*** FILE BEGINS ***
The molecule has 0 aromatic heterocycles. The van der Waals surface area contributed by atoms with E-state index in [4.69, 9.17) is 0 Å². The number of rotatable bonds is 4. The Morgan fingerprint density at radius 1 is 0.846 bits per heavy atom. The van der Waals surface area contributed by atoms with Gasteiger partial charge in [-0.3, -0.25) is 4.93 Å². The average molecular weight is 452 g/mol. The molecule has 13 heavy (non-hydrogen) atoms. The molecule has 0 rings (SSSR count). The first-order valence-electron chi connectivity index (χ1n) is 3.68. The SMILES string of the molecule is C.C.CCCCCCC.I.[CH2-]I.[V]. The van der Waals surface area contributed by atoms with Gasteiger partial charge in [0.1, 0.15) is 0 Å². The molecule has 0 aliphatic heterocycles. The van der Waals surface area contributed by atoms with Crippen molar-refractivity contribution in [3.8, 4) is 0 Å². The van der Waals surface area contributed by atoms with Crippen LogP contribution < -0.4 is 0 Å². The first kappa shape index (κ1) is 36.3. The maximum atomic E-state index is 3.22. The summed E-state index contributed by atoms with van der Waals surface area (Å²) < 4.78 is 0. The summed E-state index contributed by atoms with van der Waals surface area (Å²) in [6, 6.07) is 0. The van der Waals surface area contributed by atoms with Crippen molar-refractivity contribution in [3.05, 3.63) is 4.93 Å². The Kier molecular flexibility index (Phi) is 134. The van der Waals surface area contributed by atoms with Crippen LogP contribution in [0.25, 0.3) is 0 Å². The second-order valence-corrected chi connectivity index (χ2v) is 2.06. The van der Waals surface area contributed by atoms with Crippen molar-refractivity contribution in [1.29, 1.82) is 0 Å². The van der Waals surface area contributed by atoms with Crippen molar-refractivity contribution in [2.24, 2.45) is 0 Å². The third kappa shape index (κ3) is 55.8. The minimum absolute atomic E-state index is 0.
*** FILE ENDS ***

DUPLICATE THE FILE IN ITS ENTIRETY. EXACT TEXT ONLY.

The molecule has 0 aromatic heterocycles. The van der Waals surface area contributed by atoms with E-state index in [4.69, 9.17) is 0 Å². The number of rotatable bonds is 4. The Morgan fingerprint density at radius 1 is 0.846 bits per heavy atom. The van der Waals surface area contributed by atoms with Gasteiger partial charge in [-0.3, -0.25) is 4.93 Å². The average molecular weight is 452 g/mol. The molecule has 13 heavy (non-hydrogen) atoms. The molecule has 0 rings (SSSR count). The first-order valence-electron chi connectivity index (χ1n) is 3.68. The SMILES string of the molecule is C.C.CCCCCCC.I.[CH2-]I.[V]. The van der Waals surface area contributed by atoms with Gasteiger partial charge in [0.1, 0.15) is 0 Å². The molecule has 0 aliphatic heterocycles. The van der Waals surface area contributed by atoms with Crippen molar-refractivity contribution in [3.8, 4) is 0 Å². The van der Waals surface area contributed by atoms with Crippen LogP contribution < -0.4 is 0 Å². The first kappa shape index (κ1) is 36.3. The maximum atomic E-state index is 3.22. The summed E-state index contributed by atoms with van der Waals surface area (Å²) < 4.78 is 0. The summed E-state index contributed by atoms with van der Waals surface area (Å²) in [6, 6.07) is 0. The van der Waals surface area contributed by atoms with Crippen molar-refractivity contribution in [3.05, 3.63) is 4.93 Å². The Kier molecular flexibility index (Phi) is 134. The van der Waals surface area contributed by atoms with Crippen LogP contribution in [0.25, 0.3) is 0 Å². The second-order valence-corrected chi connectivity index (χ2v) is 2.06. The van der Waals surface area contributed by atoms with Crippen molar-refractivity contribution in [1.29, 1.82) is 0 Å². The van der Waals surface area contributed by atoms with Crippen molar-refractivity contribution in [2.24, 2.45) is 0 Å². The third kappa shape index (κ3) is 55.8. The minimum absolute atomic E-state index is 0.